I can't decide whether Chris Hedges is a fool or a tool, but I know that his articles have done a great deal of harm to the progressive cause in America, and his latest piece, "The Coming Collapse", aims to do harm once again, at a very fragile moment in American history. I never had much patience for fools, and this one is prominent enough to benefit from a thorough putdown. Enjoy.

Rule 80/20 is the oldest and most effective method of making people believe propaganda. Ever since ancient priests snuck an implication that women are property into the Tenth Commandment ("thou shalt not covet your neighbour’s house, wife, servants, animals, or other belongings"), manipulators have lulled their victims' scepticism by mostly saying agreeable things, to make the occasional lie harder to spot.

Chris Hedges has been following this pattern his entire career. In the wake of 9/11, he was duly covering terrorism. In November 2001, he wrote an article for the New York Times, claiming that Iraq has been training airplane hijackers. That story turned out to be a lie, the kind that justified the most disastrous war of the XXI century. When that war began in 2003, he picked up a new cause: criticising the war that he has helped start.

His subsequent "support" of the progressive cause again and again benefited conservatives, and contributed to the next major political disaster of the XXI century: the rise of fascism in America. He supported spoiler candidates: first Ralph Nader in 2008, then Jill Stein in 2012. He first gained respect of Occupy Wall Street, and then completely demoralized it by posting a vicious attack on Black Bloc tactics that has split the movement and made it lose momentum and public support.

Even more telling, given what we all have learned over the past year and a half, is the fact that since 2011 and to this day he's running a weekly show on RT (Russia Today). He stayed with them in 2014, when Liz Wahl quit over RT's lies about Russia's invasion of Ukraine. He didn't leave in 2017, when RT's role in Russian interference in the 2016 elections has become public knowledge and made most other American contributors quit. Instead, he declared that RT is a victim of a witch hunt.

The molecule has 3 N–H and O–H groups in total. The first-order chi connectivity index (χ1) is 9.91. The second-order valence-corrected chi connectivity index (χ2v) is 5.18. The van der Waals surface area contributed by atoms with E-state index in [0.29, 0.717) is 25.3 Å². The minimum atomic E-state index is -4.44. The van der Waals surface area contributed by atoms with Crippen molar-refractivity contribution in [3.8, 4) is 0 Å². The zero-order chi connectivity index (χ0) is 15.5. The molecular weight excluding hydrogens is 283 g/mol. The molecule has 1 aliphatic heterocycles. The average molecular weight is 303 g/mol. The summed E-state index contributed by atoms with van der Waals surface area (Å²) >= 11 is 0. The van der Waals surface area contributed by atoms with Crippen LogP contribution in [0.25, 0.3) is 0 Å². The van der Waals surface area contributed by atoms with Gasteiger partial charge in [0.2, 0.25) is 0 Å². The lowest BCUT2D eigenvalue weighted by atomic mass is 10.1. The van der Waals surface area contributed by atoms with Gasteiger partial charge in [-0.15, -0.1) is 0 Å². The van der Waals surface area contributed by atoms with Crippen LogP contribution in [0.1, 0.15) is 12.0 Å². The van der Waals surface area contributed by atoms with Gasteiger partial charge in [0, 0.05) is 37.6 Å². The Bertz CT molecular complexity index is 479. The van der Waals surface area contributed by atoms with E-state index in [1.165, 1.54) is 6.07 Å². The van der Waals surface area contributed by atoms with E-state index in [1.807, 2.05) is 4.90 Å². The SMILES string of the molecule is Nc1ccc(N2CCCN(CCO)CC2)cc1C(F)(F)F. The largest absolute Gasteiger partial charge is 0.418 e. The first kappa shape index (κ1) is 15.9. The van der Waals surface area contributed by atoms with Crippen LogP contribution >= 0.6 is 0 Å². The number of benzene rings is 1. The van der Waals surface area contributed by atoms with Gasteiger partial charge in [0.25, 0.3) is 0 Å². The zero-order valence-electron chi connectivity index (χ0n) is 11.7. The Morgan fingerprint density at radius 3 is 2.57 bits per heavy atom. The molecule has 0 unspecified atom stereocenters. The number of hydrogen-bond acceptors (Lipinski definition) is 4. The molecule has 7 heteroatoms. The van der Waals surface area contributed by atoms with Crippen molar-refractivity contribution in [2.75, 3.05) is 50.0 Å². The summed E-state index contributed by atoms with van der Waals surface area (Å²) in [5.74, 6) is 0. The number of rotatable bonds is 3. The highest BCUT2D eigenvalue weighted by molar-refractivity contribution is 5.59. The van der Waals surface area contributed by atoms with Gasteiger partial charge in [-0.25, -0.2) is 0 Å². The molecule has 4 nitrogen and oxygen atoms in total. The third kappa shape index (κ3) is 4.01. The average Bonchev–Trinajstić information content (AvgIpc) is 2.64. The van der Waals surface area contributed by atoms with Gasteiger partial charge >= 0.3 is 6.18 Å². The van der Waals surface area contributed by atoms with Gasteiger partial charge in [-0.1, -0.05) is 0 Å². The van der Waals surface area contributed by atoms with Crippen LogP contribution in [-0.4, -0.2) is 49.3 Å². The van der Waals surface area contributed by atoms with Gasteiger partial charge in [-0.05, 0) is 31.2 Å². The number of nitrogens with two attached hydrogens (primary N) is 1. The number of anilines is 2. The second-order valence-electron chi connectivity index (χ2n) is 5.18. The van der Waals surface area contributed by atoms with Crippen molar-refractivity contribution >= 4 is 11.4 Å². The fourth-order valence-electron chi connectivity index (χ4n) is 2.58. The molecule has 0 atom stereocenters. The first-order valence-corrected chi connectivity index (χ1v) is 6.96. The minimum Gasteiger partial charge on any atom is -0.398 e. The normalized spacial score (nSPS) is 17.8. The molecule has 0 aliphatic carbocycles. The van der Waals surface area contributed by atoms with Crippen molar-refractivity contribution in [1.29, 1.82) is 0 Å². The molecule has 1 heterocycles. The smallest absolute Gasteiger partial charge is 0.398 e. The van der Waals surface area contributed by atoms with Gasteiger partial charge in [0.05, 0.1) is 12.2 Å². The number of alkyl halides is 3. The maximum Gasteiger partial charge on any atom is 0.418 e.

His choice of friends and his choice of rhetoric make it abundantly clear what kind of bias Chris Hedges brings into the discussion of the ongoing constitutional crisis in the United States of America, aka Trump presidency.

Naturally, he opens "The Coming Collapse" with blaming the victim: American democracy wasn't undermined from within and attacked from outside, it "decayed" and fell apart on its own. Wrong. American democracy may be flawed, but without GOP and Hedges' Russian employers working in concert to exploit its weaknesses, it would not have failed.

And it wasn't even that fragile to begin with. It took a combination of voter suppression, Russian bots using stolen Facebook data, and the October surprise (Comey's letter to Congress) to swing it all the way to the less popular and less qualified candidate.

Democracy can and must be made robust against such attacks. Without that, any gains in social equality are doomed to be short-lived. Instead, Hedges calls for a general strike (that's what "massive and sustained civil disobedience" actually implies).

Firstly, it’s not enough. To succeed, a strike must have one concrete, simple, and achievable goal. Reformatting the entire political system to be more robust and fair is a long and complex process. You can’t ask people to disrupt their lives for months — if not years — it would take to complete such overhaul. If you instead call a strike with the simple goal of getting a specific leader in power, in hope they would then complete that overhaul, all you get in the end, even if you succeed, is a new dictator.

Secondly, it’s a pipe dream. There’s no force in United States that can organize and sustain a general strike. To rebuild unions to the level where they could pull something like that off would take decades, we don’t have the time. We have to use what we have, and all we have is a flawed political system that needs our help to recover from a series of crippling blows.

So what he really calls for is pointless chaos that would give the dictator-wannabe-in-chief a convenient excuse to escalate the violence, or even declare martial law and suspend democracy altogether. Not to mention helping shift the blame for the coming Great Depression 2.0 onto progressives.